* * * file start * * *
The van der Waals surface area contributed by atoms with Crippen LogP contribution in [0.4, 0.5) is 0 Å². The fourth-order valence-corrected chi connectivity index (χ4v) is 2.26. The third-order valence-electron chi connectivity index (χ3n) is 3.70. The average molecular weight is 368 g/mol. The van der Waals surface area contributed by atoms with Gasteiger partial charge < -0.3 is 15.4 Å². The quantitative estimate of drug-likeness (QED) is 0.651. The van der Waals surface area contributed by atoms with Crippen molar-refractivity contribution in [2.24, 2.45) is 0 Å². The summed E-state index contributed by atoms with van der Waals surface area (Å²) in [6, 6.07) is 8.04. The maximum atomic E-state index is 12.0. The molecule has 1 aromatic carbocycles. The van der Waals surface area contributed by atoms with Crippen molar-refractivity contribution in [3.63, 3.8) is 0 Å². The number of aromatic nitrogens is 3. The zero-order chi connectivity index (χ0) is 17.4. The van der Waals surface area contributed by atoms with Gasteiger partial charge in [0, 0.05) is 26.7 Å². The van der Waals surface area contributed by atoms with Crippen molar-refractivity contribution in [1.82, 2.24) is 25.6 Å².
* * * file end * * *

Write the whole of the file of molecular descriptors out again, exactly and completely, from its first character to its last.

The van der Waals surface area contributed by atoms with Crippen LogP contribution in [0.4, 0.5) is 0 Å². The fourth-order valence-corrected chi connectivity index (χ4v) is 2.26. The third-order valence-electron chi connectivity index (χ3n) is 3.70. The average molecular weight is 368 g/mol. The van der Waals surface area contributed by atoms with Gasteiger partial charge < -0.3 is 15.4 Å². The quantitative estimate of drug-likeness (QED) is 0.651. The van der Waals surface area contributed by atoms with Crippen molar-refractivity contribution in [2.24, 2.45) is 0 Å². The summed E-state index contributed by atoms with van der Waals surface area (Å²) in [6, 6.07) is 8.04. The maximum atomic E-state index is 12.0. The molecule has 1 aromatic carbocycles. The van der Waals surface area contributed by atoms with Crippen molar-refractivity contribution in [3.63, 3.8) is 0 Å². The number of aromatic nitrogens is 3. The zero-order chi connectivity index (χ0) is 17.4. The van der Waals surface area contributed by atoms with Gasteiger partial charge in [0, 0.05) is 26.7 Å². The van der Waals surface area contributed by atoms with Crippen molar-refractivity contribution in [1.82, 2.24) is 25.6 Å².